This is a log of the progress being made on the vision team.
12 November 2011
We got ROS working across multiple machines. This requires one master machine, and any number of others.
On the master, set ROS_IP to its IP address (since other computers probably can't resolve its name on the network) and run roscore:
export ROS_IP=<ip address> roscore
roscore will print out ROS_MASTER_URI, which needs to be set on all other machines. It will probably look something like:
export ROS_MASTER_URI=http://<ip address>:11311/
You will probably need to set ROS_IP on the other machines with their own IP addresses also, if they are publishing anything. In your ros_workspace/setup.bash, you can read the computer's IP address automatically every time you open a new shell:
export ROS_IP=`ifconfig wlan0 | grep 'inet addr:' | sed -r 's/^.*inet addr:(\S*).*$/\1/'`
21 October 2011
Our next immediate goal is to log all data required by RGBDSLAM in order to offload the 3D map creation (to a faster computer). We'll need to log the following ros topics:
/tf /camera/rgb/image_mono /camera/rgb/points /camera/depth/image
To record these, use
rosbag record -O rgbdslam.bag /tf /camera/rgb/image_mono /camera/rgb/points /camera/depth/image
So far we've gotten ROS up and running and we've downloaded RGBDSLAM semi-successfully (there are still some issues on some of our computers). We've tested it after turning off the store_pointclouds variable which decreases the amount of memory needed to run it. However, the program still cannot handle transforms very well at any reasonable speed, so we are considering putting the data into a bag file and running it from there, so that we can do it in post-processing instead of real-time, which is considerably easier, as a first step. Next steps may be doing this on the PandaBoard, and trying to run this real-time, perhaps. -Nick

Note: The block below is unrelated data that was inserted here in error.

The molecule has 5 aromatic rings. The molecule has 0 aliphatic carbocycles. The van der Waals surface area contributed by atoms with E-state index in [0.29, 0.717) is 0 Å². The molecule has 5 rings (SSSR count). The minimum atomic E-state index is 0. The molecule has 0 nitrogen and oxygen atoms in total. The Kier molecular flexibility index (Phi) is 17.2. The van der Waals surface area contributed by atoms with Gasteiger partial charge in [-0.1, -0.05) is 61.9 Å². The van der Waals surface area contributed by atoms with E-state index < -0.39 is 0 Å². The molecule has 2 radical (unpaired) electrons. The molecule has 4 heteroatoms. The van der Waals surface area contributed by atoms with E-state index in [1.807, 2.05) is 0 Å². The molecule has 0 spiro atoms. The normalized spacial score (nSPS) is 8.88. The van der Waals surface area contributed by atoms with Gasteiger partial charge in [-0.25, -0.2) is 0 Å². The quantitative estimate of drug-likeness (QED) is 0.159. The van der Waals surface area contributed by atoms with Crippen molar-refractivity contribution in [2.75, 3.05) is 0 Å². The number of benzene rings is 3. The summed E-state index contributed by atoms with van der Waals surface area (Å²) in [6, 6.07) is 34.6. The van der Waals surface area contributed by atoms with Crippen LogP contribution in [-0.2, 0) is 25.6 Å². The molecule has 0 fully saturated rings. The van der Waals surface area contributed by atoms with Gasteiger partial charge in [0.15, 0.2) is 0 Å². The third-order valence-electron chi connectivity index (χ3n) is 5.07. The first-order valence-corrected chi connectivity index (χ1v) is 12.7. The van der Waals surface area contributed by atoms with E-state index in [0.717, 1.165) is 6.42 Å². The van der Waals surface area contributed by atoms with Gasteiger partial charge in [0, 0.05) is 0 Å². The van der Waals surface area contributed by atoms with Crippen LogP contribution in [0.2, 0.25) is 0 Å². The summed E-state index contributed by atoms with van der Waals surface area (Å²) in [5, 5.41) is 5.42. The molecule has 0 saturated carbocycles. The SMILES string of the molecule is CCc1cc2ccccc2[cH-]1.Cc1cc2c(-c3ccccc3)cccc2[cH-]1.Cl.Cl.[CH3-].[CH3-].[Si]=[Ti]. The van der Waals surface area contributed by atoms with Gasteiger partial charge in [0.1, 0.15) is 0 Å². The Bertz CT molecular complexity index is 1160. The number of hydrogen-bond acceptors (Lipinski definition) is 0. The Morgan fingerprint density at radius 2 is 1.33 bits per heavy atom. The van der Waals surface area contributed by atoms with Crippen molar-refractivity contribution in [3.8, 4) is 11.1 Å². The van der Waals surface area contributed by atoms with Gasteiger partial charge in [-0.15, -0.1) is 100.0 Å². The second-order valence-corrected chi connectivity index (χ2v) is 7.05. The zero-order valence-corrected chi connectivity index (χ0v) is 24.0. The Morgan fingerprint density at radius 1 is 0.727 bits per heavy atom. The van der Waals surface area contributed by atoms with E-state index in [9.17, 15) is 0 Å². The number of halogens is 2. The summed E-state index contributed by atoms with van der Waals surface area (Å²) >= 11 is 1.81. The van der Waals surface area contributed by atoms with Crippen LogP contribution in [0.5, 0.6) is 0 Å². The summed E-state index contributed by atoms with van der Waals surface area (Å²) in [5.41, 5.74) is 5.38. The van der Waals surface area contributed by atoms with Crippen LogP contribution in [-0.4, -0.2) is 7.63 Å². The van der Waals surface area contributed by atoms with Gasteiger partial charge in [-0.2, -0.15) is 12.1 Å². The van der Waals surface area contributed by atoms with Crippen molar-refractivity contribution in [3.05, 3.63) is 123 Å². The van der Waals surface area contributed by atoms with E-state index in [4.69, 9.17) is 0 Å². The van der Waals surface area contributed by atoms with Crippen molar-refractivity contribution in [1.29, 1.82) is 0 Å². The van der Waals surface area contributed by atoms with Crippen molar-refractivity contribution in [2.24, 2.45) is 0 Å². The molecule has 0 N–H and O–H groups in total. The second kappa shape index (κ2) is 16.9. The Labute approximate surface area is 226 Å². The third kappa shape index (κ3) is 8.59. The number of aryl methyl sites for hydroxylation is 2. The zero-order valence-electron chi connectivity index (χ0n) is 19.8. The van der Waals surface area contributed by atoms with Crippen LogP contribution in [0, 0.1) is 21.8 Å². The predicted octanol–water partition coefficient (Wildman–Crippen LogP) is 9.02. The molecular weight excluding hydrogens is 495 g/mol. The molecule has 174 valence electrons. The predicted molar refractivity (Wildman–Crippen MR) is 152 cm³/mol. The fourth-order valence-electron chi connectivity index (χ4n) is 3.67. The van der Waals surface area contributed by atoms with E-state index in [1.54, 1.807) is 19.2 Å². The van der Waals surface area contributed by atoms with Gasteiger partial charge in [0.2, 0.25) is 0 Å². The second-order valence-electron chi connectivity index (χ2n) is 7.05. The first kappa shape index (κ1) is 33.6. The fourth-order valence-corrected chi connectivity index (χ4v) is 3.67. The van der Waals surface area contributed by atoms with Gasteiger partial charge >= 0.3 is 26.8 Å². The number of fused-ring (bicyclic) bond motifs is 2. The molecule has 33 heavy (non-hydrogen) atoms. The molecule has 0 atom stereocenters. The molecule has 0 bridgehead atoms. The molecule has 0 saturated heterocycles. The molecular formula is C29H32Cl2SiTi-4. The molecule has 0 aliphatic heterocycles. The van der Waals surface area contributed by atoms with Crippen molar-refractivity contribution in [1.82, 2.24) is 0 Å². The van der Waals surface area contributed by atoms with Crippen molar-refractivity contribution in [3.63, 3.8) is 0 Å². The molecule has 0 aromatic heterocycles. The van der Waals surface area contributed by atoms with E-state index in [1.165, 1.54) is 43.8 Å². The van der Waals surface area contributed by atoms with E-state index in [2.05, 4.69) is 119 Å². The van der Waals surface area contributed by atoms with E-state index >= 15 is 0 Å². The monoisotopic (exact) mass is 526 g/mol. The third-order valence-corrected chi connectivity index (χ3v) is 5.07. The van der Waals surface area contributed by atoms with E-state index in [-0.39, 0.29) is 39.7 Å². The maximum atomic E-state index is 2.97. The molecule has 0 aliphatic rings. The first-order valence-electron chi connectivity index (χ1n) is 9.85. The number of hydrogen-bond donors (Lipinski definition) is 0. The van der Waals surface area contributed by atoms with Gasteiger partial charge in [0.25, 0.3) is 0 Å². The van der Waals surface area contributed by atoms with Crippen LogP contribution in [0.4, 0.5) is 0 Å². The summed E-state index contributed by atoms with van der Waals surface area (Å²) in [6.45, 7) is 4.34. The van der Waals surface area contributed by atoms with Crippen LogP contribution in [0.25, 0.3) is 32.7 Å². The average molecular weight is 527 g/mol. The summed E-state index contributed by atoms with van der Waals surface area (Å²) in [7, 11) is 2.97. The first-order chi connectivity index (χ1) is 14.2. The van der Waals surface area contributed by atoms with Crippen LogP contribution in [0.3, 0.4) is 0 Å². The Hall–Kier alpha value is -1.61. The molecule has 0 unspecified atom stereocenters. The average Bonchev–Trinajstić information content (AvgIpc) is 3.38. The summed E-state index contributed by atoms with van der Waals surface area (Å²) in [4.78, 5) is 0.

We were able to record to a bag file and run the point cloud in RGBDSLAM by increasing the buffer size to 1024. We tried 256 (default), 512, and 1024. We're going to test between 512 and 1024. If that fails, and we can't run it, it is possible to create a node that filters out alternating input data and then enters that into a bag. -Nick
|focal length (pixels)||FOV (degrees)|
Assuming an origin in the middle of the image, with known focal length f, distance d, and image coordinates (x, y), the position is approximately (x*d/f, y*d/f, d). With f and (x, y) in pixels, the resulting units match d.